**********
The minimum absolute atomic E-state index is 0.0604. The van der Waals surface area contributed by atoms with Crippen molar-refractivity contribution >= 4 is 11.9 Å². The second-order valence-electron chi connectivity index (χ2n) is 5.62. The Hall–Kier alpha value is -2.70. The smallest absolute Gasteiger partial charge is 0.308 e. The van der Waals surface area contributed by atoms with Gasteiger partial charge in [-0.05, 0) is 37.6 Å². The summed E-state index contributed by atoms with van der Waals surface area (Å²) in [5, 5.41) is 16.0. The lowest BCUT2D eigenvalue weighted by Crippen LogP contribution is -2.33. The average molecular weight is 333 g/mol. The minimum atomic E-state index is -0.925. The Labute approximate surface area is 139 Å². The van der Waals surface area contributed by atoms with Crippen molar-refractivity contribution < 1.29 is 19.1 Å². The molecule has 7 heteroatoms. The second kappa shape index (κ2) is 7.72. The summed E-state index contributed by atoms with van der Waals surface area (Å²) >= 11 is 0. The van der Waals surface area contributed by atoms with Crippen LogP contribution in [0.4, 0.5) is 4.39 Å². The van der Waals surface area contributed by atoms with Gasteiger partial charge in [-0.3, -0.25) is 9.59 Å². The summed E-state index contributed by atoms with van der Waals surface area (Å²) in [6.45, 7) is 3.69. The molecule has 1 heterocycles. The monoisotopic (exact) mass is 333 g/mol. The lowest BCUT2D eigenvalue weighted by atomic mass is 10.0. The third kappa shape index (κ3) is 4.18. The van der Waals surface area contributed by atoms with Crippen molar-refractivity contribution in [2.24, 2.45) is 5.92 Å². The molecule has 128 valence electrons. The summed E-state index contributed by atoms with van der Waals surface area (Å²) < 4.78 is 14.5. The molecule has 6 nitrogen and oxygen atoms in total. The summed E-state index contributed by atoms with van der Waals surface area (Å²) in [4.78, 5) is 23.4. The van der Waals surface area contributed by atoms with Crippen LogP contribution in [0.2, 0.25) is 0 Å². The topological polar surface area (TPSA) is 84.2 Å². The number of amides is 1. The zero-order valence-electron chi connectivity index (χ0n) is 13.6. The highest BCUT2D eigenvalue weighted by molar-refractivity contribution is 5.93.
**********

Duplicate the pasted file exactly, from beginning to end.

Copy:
The minimum absolute atomic E-state index is 0.0604. The van der Waals surface area contributed by atoms with Crippen molar-refractivity contribution >= 4 is 11.9 Å². The second-order valence-electron chi connectivity index (χ2n) is 5.62. The Hall–Kier alpha value is -2.70. The smallest absolute Gasteiger partial charge is 0.308 e. The van der Waals surface area contributed by atoms with Gasteiger partial charge in [-0.05, 0) is 37.6 Å². The summed E-state index contributed by atoms with van der Waals surface area (Å²) in [5, 5.41) is 16.0. The lowest BCUT2D eigenvalue weighted by Crippen LogP contribution is -2.33. The average molecular weight is 333 g/mol. The minimum atomic E-state index is -0.925. The Labute approximate surface area is 139 Å². The van der Waals surface area contributed by atoms with Crippen molar-refractivity contribution < 1.29 is 19.1 Å². The molecule has 7 heteroatoms. The second kappa shape index (κ2) is 7.72. The summed E-state index contributed by atoms with van der Waals surface area (Å²) >= 11 is 0. The van der Waals surface area contributed by atoms with Crippen LogP contribution in [0.4, 0.5) is 4.39 Å². The van der Waals surface area contributed by atoms with Gasteiger partial charge in [-0.3, -0.25) is 9.59 Å². The summed E-state index contributed by atoms with van der Waals surface area (Å²) in [6.45, 7) is 3.69. The molecule has 1 heterocycles. The monoisotopic (exact) mass is 333 g/mol. The lowest BCUT2D eigenvalue weighted by atomic mass is 10.0. The third kappa shape index (κ3) is 4.18. The van der Waals surface area contributed by atoms with Crippen molar-refractivity contribution in [2.24, 2.45) is 5.92 Å². The molecule has 128 valence electrons. The summed E-state index contributed by atoms with van der Waals surface area (Å²) < 4.78 is 14.5. The molecule has 6 nitrogen and oxygen atoms in total. The summed E-state index contributed by atoms with van der Waals surface area (Å²) in [4.78, 5) is 23.4. The van der Waals surface area contributed by atoms with Crippen LogP contribution in [0.2, 0.25) is 0 Å². The topological polar surface area (TPSA) is 84.2 Å². The number of amides is 1. The zero-order valence-electron chi connectivity index (χ0n) is 13.6. The highest BCUT2D eigenvalue weighted by molar-refractivity contribution is 5.93.